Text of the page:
Around menopause, many women report experiencing mental “fuzziness”—things like difficulty concentrating, blanking out on names, losing their train of thought, misplacing items, and forgetting appointments.
In fact, memory complaints around this time are quite common: Some studies report that as many as 60 percent of women notice such “unfavorable” memory problems at midlife.
If you are one of those women or know one, you may be wondering what’s responsible for these memory-related snafus. More worrisome: Are they a harbinger of more serious memory problems in the years ahead? And what—if anything—can be done about them?
The role of hormones
It’s easy to attribute these memory glitches to hormonal changes, particularly the decline in estrogen; after all, hormonal fluctuations are a hallmark of the perimenopausal transition (the time from the first signs of approaching menopause through one year after the final menstrual period).
And in the not-too-distant past, doctors routinely prescribed hormone therapy (HT) to postmenopausal women to boost diminished estrogen levels. One of the benefits, they believed, was protection from memory impairment.
Although a number of observational studies lent support to the idea that estrogen plays a protective role in the brain, others did not.
But no one was expecting the surprising results from a large randomized controlled trial published in 2003 in JAMA, which showed that HT use in postmenopausal women actually increased the risk of dementia. This finding, along with concerns about adverse cardiovascular and cancer risks associated with HT, caused doctors to stop routinely recommending it.
Although the JAMA study results provided powerful evidence that attempting to boost estrogen levels with HT can adversely affect the brain—most likely because of an increased risk of strokes—they don’t disprove the link between declining estrogen levels and memory troubles. Thus the theory that declining estrogen levels affect a woman’s memory remains a plausible one.
Evidence in support of this contention comes from brain imaging and observational studies. For example, British researchers performed magnetic resonance imaging (MRI) studies in premenopausal women who voluntarily underwent pharmacologic treatment to suppress their production of estrogen and progesterone. The MRIs showed decreased activation in areas of the brain involved in verbal memory. Brain function returned to normal when hormone levels returned to normal.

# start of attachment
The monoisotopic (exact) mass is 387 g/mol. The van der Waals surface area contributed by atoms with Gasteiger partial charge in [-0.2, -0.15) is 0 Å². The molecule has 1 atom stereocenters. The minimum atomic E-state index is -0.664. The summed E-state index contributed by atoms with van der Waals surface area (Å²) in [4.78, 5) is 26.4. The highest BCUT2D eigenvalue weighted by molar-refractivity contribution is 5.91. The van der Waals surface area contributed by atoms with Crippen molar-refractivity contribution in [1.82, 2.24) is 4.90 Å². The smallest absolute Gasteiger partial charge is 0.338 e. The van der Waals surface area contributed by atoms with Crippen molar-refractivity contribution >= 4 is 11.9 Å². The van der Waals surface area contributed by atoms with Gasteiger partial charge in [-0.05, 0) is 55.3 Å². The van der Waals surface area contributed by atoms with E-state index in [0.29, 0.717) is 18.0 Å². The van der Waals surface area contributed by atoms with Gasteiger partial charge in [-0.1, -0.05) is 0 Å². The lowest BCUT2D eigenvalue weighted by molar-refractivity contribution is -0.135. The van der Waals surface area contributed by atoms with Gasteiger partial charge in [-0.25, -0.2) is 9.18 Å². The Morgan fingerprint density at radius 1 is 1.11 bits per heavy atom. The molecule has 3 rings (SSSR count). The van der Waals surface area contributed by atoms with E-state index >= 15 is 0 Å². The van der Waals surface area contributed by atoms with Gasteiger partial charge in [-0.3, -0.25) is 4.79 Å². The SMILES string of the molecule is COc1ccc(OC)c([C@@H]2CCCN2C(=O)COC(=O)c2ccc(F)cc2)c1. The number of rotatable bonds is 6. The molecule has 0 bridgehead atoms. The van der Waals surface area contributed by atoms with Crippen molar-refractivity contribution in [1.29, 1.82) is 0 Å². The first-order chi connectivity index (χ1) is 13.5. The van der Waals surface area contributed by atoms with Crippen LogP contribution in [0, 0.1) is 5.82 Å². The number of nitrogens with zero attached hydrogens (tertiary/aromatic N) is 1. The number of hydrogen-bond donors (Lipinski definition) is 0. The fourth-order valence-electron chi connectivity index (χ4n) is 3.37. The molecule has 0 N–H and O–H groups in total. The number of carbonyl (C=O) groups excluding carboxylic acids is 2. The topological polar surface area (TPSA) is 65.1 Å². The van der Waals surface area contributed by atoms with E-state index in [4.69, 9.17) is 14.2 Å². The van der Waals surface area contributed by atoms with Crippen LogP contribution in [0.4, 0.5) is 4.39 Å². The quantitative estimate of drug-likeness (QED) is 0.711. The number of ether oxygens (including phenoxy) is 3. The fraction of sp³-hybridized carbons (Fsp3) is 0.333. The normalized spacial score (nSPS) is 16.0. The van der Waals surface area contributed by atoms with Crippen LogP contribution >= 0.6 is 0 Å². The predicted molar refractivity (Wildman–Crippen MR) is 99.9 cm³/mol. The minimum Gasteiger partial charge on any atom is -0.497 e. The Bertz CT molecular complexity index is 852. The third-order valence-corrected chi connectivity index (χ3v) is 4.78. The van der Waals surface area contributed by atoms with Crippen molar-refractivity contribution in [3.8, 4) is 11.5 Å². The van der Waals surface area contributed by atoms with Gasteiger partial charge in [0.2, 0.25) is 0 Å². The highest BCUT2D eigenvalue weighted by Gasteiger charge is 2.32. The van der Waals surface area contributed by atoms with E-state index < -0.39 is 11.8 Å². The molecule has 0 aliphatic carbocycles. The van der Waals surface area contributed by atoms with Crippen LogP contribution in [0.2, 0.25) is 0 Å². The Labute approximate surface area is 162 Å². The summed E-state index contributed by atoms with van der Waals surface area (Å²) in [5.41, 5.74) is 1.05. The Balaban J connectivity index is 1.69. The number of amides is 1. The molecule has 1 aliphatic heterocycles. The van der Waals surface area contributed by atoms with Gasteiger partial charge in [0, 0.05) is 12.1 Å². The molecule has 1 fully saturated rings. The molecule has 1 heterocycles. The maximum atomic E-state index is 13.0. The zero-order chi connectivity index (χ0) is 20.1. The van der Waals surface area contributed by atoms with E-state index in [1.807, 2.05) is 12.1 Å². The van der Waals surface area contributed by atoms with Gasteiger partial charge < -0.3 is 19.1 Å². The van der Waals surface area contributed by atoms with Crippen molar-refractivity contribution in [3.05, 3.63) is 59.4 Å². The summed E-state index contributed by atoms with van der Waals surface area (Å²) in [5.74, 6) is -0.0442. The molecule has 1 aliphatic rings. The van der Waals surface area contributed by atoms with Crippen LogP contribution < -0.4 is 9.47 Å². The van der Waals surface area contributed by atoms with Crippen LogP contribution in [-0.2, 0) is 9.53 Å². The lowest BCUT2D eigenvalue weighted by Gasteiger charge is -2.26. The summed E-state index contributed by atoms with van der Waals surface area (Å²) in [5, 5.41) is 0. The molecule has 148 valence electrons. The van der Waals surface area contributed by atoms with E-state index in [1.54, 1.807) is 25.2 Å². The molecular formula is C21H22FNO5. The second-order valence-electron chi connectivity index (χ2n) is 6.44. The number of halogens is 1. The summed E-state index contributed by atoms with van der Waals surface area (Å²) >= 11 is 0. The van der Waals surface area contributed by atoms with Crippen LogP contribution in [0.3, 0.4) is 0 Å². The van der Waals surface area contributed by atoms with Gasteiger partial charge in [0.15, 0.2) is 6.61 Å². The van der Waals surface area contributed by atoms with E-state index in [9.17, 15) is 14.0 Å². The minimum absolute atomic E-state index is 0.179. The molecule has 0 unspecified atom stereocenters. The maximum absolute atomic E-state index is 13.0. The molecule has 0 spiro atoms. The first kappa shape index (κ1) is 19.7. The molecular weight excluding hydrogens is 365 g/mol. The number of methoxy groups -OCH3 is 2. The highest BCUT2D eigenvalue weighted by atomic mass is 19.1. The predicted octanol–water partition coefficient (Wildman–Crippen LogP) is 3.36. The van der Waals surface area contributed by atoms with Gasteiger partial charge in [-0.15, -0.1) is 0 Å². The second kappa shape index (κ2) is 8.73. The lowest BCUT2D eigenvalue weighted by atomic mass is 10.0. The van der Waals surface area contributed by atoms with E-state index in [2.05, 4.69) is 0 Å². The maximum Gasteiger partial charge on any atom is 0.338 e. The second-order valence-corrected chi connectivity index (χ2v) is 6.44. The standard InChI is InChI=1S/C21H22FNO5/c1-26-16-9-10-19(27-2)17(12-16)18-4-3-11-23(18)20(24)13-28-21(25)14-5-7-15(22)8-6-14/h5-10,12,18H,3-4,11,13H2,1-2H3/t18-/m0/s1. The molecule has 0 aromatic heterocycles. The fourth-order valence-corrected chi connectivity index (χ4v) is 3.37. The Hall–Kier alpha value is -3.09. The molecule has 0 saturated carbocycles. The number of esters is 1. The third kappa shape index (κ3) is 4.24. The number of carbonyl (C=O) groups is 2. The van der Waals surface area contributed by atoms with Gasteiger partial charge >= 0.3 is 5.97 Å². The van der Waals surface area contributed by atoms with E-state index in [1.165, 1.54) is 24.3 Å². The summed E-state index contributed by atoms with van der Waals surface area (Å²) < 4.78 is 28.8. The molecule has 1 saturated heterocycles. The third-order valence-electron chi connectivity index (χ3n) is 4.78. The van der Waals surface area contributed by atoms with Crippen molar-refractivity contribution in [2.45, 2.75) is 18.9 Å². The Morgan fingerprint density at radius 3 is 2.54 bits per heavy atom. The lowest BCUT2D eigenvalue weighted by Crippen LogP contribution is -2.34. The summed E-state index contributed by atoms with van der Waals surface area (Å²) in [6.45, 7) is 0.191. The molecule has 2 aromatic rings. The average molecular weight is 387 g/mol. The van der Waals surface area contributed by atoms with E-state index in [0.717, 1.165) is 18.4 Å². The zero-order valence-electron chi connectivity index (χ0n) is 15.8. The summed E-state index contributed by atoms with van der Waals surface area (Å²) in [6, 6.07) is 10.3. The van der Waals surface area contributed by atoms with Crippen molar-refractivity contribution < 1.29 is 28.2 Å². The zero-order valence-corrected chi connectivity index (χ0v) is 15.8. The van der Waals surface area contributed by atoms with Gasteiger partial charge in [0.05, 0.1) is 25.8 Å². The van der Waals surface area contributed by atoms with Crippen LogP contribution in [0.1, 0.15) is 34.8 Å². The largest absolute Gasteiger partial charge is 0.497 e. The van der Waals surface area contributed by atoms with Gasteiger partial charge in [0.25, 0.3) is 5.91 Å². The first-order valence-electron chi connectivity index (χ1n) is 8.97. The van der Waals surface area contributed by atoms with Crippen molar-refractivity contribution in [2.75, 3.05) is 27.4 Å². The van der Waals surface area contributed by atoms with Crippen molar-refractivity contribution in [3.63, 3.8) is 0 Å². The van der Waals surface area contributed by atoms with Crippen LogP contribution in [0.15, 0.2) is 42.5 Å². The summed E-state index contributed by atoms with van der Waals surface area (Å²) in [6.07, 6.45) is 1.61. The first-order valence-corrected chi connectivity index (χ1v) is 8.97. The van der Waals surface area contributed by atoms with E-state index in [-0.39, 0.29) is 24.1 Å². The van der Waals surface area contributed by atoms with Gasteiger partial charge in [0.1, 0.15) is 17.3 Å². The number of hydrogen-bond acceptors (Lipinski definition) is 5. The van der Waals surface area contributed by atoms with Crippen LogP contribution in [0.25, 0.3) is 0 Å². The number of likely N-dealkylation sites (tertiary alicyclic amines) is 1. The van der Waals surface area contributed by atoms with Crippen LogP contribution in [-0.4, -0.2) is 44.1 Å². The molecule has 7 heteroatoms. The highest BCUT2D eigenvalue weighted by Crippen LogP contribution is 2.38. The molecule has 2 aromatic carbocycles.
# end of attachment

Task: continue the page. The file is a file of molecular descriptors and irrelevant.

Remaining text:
Also noteworthy: The areas of the brain affected—the hippocampus and prefrontal cortex—contain large numbers of estrogen receptors. These findings suggest that estrogen withdrawal might have an adverse effect on the brain’s ability to process verbal information.
Another study involving 24 perimenopausal women provides additional clues. Researchers assessed the women’s moods, menopausal symptoms, and overall health.
The women were also asked how well they thought their memory was functioning; 79 percent reported some degree of memory loss and 46 percent said that the impairment was moderately severe or worse.
The women also underwent cognitive testing that measured their ability to store (encode) and retain new information. Working memory (the ability to keep information in mind while using that information to complete a task) was also assessed.
Interestingly, the results, which were reported in Menopause, showed no association between the women’s memory complaints and their performance on tests of memory retention.
However, the women who had significant complaints about their memory function tended to perform worse on tests of working memory and encoding.
This suggests that the memory problems may not have been due to the brain’s ability to retain and retrieve new information; instead, the issue may have been the brain’s ability to store the information in the first place. The region of the brain implicated in this case? The estrogen-rich prefrontal cortex.
The cortisol connection
The study in Menopause also reported that women with memory complaints had more symptoms of depression and anxiety and sleep disturbances than those who didn’t have memory issues; not surprising, since feelings of depression or fatigue can compromise attention and memory in their own right. But the connections may be more complex.